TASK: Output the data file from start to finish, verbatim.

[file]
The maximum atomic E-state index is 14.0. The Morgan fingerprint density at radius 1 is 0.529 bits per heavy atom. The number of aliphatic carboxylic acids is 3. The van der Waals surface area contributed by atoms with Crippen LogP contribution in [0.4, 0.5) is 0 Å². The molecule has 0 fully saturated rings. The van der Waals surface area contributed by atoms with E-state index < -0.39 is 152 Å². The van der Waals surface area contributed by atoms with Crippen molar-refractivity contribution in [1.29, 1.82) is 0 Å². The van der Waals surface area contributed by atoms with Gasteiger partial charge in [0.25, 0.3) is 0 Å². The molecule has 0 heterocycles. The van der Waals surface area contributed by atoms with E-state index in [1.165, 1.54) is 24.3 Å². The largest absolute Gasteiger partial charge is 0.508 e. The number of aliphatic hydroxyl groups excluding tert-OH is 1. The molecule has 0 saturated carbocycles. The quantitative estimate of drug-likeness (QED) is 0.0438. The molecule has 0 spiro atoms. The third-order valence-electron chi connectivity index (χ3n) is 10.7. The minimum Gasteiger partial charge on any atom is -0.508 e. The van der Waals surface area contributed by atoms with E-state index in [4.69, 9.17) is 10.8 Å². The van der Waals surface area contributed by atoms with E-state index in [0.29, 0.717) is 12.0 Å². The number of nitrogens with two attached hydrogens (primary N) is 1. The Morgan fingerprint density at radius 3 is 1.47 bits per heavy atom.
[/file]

The maximum atomic E-state index is 14.0. The Morgan fingerprint density at radius 1 is 0.529 bits per heavy atom. The number of aliphatic carboxylic acids is 3. The van der Waals surface area contributed by atoms with Crippen LogP contribution in [0.4, 0.5) is 0 Å². The molecule has 0 fully saturated rings. The van der Waals surface area contributed by atoms with E-state index < -0.39 is 152 Å². The van der Waals surface area contributed by atoms with Crippen molar-refractivity contribution in [1.29, 1.82) is 0 Å². The van der Waals surface area contributed by atoms with Gasteiger partial charge in [0.25, 0.3) is 0 Å². The molecule has 0 heterocycles. The van der Waals surface area contributed by atoms with E-state index in [1.165, 1.54) is 24.3 Å². The largest absolute Gasteiger partial charge is 0.508 e. The number of aliphatic hydroxyl groups excluding tert-OH is 1. The molecule has 0 saturated carbocycles. The quantitative estimate of drug-likeness (QED) is 0.0438. The molecule has 0 spiro atoms. The third-order valence-electron chi connectivity index (χ3n) is 10.7. The minimum Gasteiger partial charge on any atom is -0.508 e. The van der Waals surface area contributed by atoms with E-state index in [4.69, 9.17) is 10.8 Å². The van der Waals surface area contributed by atoms with E-state index in [0.29, 0.717) is 12.0 Å². The number of nitrogens with two attached hydrogens (primary N) is 1. The Morgan fingerprint density at radius 3 is 1.47 bits per heavy atom.